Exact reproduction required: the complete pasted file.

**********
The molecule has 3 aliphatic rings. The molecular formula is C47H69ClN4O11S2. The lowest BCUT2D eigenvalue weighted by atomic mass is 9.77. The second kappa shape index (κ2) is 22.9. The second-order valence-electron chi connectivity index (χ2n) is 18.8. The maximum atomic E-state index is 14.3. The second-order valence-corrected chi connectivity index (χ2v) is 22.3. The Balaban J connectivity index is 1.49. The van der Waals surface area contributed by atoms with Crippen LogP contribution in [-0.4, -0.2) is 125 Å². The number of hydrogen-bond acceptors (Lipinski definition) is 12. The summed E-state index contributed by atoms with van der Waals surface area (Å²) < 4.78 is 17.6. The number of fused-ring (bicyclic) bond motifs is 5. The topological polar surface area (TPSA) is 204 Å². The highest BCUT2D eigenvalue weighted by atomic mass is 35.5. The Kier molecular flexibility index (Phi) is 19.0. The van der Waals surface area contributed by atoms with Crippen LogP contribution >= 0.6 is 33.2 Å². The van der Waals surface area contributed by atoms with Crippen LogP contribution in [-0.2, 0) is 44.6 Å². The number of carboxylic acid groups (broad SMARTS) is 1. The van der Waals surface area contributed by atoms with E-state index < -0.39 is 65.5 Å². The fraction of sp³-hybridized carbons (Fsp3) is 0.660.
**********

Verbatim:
The molecule has 3 aliphatic rings. The molecular formula is C47H69ClN4O11S2. The lowest BCUT2D eigenvalue weighted by atomic mass is 9.77. The second kappa shape index (κ2) is 22.9. The second-order valence-electron chi connectivity index (χ2n) is 18.8. The maximum atomic E-state index is 14.3. The second-order valence-corrected chi connectivity index (χ2v) is 22.3. The Balaban J connectivity index is 1.49. The van der Waals surface area contributed by atoms with Crippen LogP contribution in [-0.4, -0.2) is 125 Å². The number of hydrogen-bond acceptors (Lipinski definition) is 12. The summed E-state index contributed by atoms with van der Waals surface area (Å²) < 4.78 is 17.6. The number of fused-ring (bicyclic) bond motifs is 5. The topological polar surface area (TPSA) is 204 Å². The highest BCUT2D eigenvalue weighted by atomic mass is 35.5. The Kier molecular flexibility index (Phi) is 19.0. The van der Waals surface area contributed by atoms with Crippen LogP contribution >= 0.6 is 33.2 Å². The van der Waals surface area contributed by atoms with Crippen LogP contribution in [-0.2, 0) is 44.6 Å². The number of carboxylic acid groups (broad SMARTS) is 1. The van der Waals surface area contributed by atoms with E-state index < -0.39 is 65.5 Å². The fraction of sp³-hybridized carbons (Fsp3) is 0.660.